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Tuesday, May 21, 1889

     8 P.M. W. was in his room, lying on the bed. Mrs. Davis was on the big book-box nearby talking with him. There was no light in the room. Mrs. Davis at once arose to go, and W.

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protested, but she insisted, and so we were left alone. W. said to me without ceremony: "I did not get out today." Was it because he was ill? "Not particularly, though that in part—just thought to lie down awhile." Yet Ed told me W. had been quite disturbed the whole day through, and had spent a restless night. Asked me what news I had. I spoke to him of a letter I had today from Aldrich. "That," said W., "would seem to show that Aldrich is moving forward into the ranks: don't it seem so to you? The whole statement is important and significant." He did not think Aldrich had ever so put himself on record before. I referred to something Harrison Morris had told me today with respect to Lincoln Eyre's high opinion of W. W.'s character and work, as prophetic of the future America. W. was very curious to know all about Eyre. Then said: "The point is in this—not that he says what you say he does but how he comes to say it—the nature of his argument."

     Shortly he essayed to get up, and I helped him. When I protested he replied: "Oh! I have been here a long while! It is time for me to sit up." I helped him across the room—but he insisted himself upon fixing the windows and lighting the gas, though it was a slow process. I could discover in his increased unsteadiness an evidence of the bad day: it is an invariable index. Suddenly he said as he stood up: "I should like that somebody write to Baxter about the dinner," and was pleased when I told him I had already done so. Baxter had a poem in the current American ("Sympathy") upon the mention of which W. was full of curious inquiry. "Are you sure of the name?" and was it "written first in the American, do you think?" &c., &c. "I have put your names together," he here announced, "such of them as were suggested to me. There may be more, but these seemed particularly near and necessary." This was a sheet indicating those he had particularly wished notified of the dinner. He makes quite a point of Cleveland—alluded to him again. "I haven't put Rhys there, but he should have been named." Had laid out a sheet from the Christian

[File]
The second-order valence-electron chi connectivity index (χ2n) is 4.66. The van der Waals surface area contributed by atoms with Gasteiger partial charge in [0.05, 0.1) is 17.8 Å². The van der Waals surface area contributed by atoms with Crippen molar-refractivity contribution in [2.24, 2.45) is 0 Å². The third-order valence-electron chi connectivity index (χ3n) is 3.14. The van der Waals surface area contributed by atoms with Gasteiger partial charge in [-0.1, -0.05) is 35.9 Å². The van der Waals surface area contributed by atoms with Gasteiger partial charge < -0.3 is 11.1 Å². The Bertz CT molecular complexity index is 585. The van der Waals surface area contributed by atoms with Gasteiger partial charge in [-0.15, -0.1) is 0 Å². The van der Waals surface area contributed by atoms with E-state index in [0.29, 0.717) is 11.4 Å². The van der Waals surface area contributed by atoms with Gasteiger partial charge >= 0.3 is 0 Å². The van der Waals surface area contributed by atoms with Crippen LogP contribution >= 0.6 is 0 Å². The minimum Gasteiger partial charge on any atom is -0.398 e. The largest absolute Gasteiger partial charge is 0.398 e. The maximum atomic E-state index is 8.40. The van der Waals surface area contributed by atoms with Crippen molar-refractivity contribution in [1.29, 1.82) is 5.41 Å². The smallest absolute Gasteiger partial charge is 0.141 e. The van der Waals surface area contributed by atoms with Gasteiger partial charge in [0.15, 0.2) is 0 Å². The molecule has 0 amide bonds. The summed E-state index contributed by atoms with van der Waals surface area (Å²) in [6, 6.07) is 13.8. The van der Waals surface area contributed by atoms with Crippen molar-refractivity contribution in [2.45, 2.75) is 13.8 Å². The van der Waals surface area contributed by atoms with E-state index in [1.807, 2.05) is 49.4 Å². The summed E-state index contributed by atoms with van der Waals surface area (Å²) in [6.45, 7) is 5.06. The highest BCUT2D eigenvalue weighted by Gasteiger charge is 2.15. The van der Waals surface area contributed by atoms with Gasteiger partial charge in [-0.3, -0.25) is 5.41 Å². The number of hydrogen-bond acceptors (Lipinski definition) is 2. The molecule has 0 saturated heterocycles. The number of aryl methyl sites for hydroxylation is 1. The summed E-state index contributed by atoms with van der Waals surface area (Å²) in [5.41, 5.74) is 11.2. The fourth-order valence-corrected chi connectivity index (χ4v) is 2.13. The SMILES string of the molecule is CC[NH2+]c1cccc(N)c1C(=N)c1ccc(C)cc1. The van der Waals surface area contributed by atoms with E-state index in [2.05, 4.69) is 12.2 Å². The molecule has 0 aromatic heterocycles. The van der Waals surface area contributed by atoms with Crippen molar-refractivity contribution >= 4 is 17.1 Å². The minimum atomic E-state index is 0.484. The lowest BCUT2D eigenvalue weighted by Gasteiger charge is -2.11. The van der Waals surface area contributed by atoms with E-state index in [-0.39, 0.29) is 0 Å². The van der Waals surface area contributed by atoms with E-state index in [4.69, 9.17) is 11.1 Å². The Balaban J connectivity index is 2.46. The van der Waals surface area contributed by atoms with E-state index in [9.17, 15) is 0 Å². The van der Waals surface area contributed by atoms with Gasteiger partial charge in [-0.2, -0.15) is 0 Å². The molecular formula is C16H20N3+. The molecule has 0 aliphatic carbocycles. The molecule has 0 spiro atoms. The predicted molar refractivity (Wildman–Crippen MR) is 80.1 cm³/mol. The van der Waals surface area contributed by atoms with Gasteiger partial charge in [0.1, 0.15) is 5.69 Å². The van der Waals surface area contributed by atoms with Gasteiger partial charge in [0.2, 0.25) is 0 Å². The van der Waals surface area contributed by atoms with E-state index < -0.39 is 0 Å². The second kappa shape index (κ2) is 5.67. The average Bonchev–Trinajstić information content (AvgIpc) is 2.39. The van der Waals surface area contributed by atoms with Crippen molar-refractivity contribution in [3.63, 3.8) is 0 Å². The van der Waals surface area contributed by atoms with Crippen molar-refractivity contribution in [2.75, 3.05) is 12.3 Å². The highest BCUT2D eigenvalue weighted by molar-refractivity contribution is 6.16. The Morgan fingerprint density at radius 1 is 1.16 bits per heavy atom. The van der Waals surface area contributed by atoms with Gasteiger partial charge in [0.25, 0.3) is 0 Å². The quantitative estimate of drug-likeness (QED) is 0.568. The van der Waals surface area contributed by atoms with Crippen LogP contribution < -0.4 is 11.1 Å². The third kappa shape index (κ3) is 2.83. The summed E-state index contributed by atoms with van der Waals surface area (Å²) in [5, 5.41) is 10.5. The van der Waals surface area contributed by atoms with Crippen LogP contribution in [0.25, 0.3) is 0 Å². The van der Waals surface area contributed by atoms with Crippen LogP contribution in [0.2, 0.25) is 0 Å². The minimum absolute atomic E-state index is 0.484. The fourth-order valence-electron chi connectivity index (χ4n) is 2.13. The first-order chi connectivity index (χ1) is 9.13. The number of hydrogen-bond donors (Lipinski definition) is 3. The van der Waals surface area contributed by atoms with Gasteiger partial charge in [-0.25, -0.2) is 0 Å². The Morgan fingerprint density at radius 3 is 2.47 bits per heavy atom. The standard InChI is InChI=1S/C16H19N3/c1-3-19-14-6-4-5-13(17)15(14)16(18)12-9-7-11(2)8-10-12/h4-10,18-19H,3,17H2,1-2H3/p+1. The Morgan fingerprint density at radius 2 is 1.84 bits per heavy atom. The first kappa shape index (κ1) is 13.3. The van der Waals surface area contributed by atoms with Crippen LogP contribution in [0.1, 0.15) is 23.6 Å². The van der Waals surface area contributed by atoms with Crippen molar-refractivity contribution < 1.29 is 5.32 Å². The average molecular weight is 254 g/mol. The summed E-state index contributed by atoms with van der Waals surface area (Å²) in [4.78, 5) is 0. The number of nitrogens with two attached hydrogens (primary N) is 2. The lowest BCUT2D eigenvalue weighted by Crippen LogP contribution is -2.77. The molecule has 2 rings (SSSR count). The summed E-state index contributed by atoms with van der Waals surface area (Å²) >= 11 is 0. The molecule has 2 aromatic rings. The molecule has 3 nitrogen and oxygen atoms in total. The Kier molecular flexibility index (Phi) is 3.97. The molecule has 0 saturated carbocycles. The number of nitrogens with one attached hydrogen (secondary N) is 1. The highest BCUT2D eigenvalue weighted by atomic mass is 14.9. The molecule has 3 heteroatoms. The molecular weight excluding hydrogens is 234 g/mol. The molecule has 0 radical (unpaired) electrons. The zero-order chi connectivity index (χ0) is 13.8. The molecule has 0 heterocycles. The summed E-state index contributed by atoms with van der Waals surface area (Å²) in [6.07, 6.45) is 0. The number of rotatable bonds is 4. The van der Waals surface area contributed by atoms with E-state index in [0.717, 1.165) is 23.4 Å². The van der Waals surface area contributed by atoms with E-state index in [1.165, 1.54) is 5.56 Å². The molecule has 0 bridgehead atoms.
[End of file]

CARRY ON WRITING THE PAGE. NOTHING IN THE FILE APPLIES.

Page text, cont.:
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Register and marked in ink on the margin— "Agnes Traubel." "It is for Agnes," he now said, handing it to me, "she will like it—it is about something which always interests the girls—about Paris—the women of Paris. How well the women are doing nowadays! This Augusta Larned is a very bright woman, and there is Margaret Sullivan, too—the correspondent of the Paris Exposition, doing splendid work." "Parisian Street Life" was the piece by Miss Larned which he had marked for my sister. He had himself "read it with a great interest."

     Spoke of having put up for me several things. "Kennedy writes me about Howells: have you heard of it? He thinks Walter Scott a humbug—prefers Tolstoi—there seems to be some discussion up about it. No—Kennedy does not endorse him—is on the contrary indignant. You have heard about it then?" And afterwards, a little pause between: "Kennedy sent me a copy of the Transcript—it is there in the package. It appears Stepniak—you know much about him?—is a reader of Leaves of Grass—enters quite largely into it. There is someone who writes to the Transcript to that effect. I shall have you read the paper and either send to Doctor Bucke yourself or give to me to send." He would indeed like to read "Underground Russia," which I named as among my books. He had "never read any of Stepniak's books." Stepniak, according to this correspondent (Harriot Stanton Blatch: London, May 9), had said to her: "Ah, here's another of my favorites" (holding up a volume of 'Leaves of Grass';) "An author who is not sufficiently appreciated in his own land." As to Tolstoi, I suggested that W. send him a book, and he said: "I will—I will send him a copy of our pocket edition: do you think you can find out how to address him?" I have wondered if Tolstoi had ever encountered W. W.'s book.